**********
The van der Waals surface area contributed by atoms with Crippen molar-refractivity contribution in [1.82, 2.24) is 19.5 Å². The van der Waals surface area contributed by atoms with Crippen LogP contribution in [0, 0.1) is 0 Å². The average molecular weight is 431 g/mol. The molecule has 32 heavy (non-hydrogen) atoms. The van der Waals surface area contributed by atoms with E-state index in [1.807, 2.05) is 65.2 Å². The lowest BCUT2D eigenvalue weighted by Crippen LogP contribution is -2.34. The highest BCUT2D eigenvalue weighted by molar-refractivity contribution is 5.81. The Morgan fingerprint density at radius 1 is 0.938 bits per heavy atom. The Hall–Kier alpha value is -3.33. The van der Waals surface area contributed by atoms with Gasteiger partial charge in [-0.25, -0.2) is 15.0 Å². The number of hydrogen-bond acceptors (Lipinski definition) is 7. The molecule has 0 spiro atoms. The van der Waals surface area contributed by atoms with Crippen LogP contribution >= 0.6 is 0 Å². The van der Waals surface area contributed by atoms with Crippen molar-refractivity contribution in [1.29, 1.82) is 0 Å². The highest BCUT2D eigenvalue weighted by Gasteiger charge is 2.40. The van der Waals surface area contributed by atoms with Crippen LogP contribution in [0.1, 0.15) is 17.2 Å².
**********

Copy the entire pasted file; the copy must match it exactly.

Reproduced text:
The van der Waals surface area contributed by atoms with Crippen molar-refractivity contribution in [1.82, 2.24) is 19.5 Å². The van der Waals surface area contributed by atoms with Crippen LogP contribution in [0, 0.1) is 0 Å². The average molecular weight is 431 g/mol. The molecule has 32 heavy (non-hydrogen) atoms. The van der Waals surface area contributed by atoms with E-state index in [1.807, 2.05) is 65.2 Å². The lowest BCUT2D eigenvalue weighted by Crippen LogP contribution is -2.34. The highest BCUT2D eigenvalue weighted by molar-refractivity contribution is 5.81. The Morgan fingerprint density at radius 1 is 0.938 bits per heavy atom. The Hall–Kier alpha value is -3.33. The van der Waals surface area contributed by atoms with Gasteiger partial charge in [-0.25, -0.2) is 15.0 Å². The number of hydrogen-bond acceptors (Lipinski definition) is 7. The molecule has 0 spiro atoms. The van der Waals surface area contributed by atoms with Crippen LogP contribution >= 0.6 is 0 Å². The van der Waals surface area contributed by atoms with Crippen molar-refractivity contribution in [1.29, 1.82) is 0 Å². The highest BCUT2D eigenvalue weighted by Gasteiger charge is 2.40. The van der Waals surface area contributed by atoms with Crippen LogP contribution in [0.1, 0.15) is 17.2 Å².